Sunday, 31 March 2019

The Gilets Jaunes Have Not Gone Away, You Know

The protests in Paris and elsewhere in France of the gilets jaunes have reduced in size, but they continue.  They now also face counter-demonstrations.  But the upsurge of protest since last autumn remains the largest street-political phenomenon in France since May '68.  

Too much of the mainstream coverage of the protestors has turned on the fact that the movement - if it can be called anything so coherent as a movement - contains aggressively rightwing elements as well as ideas and strands from the left.  Slapping the movement down for its alleged extremism is not an explanation or a proper mode of discussion.  The fact is that the gilets jaunes express the pain and torsions of France's current phase of neoliberalisation.  They, their actions and their variously expressed ideas run athwart the predominant and mainstream story which France's leaders use to legitimise their position and their policies.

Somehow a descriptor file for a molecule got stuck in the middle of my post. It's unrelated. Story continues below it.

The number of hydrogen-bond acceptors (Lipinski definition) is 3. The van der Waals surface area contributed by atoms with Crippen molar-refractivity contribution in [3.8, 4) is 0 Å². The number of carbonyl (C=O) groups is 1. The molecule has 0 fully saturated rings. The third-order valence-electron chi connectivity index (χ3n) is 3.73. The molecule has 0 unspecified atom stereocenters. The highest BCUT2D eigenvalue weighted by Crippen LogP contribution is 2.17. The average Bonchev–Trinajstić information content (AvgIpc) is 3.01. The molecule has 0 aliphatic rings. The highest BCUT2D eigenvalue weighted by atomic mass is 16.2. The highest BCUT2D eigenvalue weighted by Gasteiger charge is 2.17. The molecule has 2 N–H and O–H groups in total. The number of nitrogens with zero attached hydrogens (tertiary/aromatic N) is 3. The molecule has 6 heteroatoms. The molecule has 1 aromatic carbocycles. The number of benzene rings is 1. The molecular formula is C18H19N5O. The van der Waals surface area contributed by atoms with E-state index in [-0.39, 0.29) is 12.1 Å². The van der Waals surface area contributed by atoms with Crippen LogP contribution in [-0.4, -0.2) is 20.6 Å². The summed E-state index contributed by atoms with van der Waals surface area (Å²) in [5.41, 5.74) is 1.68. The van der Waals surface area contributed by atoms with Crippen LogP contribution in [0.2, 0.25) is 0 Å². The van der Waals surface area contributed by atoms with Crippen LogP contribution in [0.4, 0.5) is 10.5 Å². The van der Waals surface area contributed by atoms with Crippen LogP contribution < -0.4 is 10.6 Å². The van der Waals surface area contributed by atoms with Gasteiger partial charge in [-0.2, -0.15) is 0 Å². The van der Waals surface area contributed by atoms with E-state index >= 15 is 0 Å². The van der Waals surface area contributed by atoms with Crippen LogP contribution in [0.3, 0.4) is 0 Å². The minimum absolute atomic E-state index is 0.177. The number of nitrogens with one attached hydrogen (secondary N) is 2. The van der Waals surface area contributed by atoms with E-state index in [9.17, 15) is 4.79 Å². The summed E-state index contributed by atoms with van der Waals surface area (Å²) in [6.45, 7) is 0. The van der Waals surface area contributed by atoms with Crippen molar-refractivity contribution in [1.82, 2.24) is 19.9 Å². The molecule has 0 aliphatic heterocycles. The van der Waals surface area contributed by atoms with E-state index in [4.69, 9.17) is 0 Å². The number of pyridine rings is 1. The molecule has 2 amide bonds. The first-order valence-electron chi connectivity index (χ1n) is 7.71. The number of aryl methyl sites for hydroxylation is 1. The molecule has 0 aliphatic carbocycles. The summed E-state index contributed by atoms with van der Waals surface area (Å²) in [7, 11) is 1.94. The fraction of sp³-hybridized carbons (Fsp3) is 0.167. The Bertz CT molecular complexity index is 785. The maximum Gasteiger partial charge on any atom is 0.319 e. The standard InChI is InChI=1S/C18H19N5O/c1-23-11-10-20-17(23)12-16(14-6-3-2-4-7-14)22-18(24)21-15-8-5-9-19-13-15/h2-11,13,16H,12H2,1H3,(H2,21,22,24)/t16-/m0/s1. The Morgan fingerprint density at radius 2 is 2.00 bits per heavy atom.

Here are some new or newer readings on the gilets jaunes.  From Verso, as ever:

Alessa Dell'Umbria

Full Metal Yellow Jacket

Alain Badiou interviewed

Allegiance to Macron is largely negative!

From Jacobin, Ivan Bruneau, Julian Brischi and Nicolas Renahy


Wednesday, 20 March 2019

The Revolution Snuffed Out - The Centenary of Rosa Luxemburg

Many years ago, but at a time when I ought to have been a bit less ignorant, I attended a lot of films at the inaugural Dublin Film Festival, back when it was held at the Screen Cinema, just across the road from Trinity College where I was a student.  I saw Vincent Ward's extraordinary paean to the New Zealand  landscape, Vigil.  I embarrassed myself and my mother by insisting we see Rainer Werner Fassbender's last film, Querelle, little realising that it was an adaptation from Jean Genet's play and a sweaty and theatrical celebration of sex between men.  And I saw Margaretha von Trotta's Rosa Luxemburg, starring the great Barbara Sukowa. The same team more recently made another film about another great female philosopher, Hannah Arendt.  I knew nothing about Luxemburg at this time, or about the way that German society had hung in the balance between left and right in the wake of the First World War.  But it's a compelling film about an extraordinarily charismatic and courageous woman, and it's stayed with me ever since.